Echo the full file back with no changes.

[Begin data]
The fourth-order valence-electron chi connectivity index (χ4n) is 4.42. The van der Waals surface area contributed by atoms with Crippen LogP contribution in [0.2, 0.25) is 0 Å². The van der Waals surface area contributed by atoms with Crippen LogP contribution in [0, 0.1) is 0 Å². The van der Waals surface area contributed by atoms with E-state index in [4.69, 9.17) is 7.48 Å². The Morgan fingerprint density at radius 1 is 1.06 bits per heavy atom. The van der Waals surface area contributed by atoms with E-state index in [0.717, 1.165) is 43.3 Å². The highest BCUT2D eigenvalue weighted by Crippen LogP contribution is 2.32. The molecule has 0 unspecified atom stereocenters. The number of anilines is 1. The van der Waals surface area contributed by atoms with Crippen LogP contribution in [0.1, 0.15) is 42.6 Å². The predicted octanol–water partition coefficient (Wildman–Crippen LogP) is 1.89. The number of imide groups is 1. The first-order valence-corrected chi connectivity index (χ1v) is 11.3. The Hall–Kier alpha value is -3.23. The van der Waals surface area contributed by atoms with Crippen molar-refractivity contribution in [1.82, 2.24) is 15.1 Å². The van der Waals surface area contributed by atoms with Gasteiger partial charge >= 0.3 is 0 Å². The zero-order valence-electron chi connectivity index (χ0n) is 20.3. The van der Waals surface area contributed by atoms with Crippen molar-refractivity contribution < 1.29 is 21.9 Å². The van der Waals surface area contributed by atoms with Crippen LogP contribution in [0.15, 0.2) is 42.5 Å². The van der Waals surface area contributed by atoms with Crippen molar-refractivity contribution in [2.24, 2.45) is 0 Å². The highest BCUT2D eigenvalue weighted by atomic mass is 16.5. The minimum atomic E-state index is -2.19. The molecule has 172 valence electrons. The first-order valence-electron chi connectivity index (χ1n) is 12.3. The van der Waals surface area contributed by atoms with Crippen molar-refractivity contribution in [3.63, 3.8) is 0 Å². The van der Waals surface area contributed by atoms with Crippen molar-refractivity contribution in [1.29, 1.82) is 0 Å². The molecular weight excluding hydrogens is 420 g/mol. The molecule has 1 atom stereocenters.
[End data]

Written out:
The fourth-order valence-electron chi connectivity index (χ4n) is 4.42. The van der Waals surface area contributed by atoms with Crippen LogP contribution in [0.2, 0.25) is 0 Å². The van der Waals surface area contributed by atoms with Crippen LogP contribution in [0, 0.1) is 0 Å². The van der Waals surface area contributed by atoms with E-state index in [4.69, 9.17) is 7.48 Å². The Morgan fingerprint density at radius 1 is 1.06 bits per heavy atom. The van der Waals surface area contributed by atoms with E-state index in [0.717, 1.165) is 43.3 Å². The highest BCUT2D eigenvalue weighted by Crippen LogP contribution is 2.32. The molecule has 0 unspecified atom stereocenters. The number of anilines is 1. The van der Waals surface area contributed by atoms with Crippen LogP contribution in [0.1, 0.15) is 42.6 Å². The predicted octanol–water partition coefficient (Wildman–Crippen LogP) is 1.89. The number of imide groups is 1. The first-order valence-corrected chi connectivity index (χ1v) is 11.3. The Hall–Kier alpha value is -3.23. The van der Waals surface area contributed by atoms with Crippen molar-refractivity contribution in [1.82, 2.24) is 15.1 Å². The van der Waals surface area contributed by atoms with Gasteiger partial charge >= 0.3 is 0 Å². The zero-order valence-electron chi connectivity index (χ0n) is 20.3. The van der Waals surface area contributed by atoms with Crippen molar-refractivity contribution < 1.29 is 21.9 Å². The van der Waals surface area contributed by atoms with Crippen LogP contribution in [0.15, 0.2) is 42.5 Å². The van der Waals surface area contributed by atoms with Crippen molar-refractivity contribution in [2.24, 2.45) is 0 Å². The highest BCUT2D eigenvalue weighted by atomic mass is 16.5. The minimum atomic E-state index is -2.19. The molecule has 172 valence electrons. The first-order valence-electron chi connectivity index (χ1n) is 12.3. The van der Waals surface area contributed by atoms with Crippen molar-refractivity contribution in [3.63, 3.8) is 0 Å². The van der Waals surface area contributed by atoms with Crippen molar-refractivity contribution in [1.29, 1.82) is 0 Å². The molecular weight excluding hydrogens is 420 g/mol. The molecule has 1 atom stereocenters.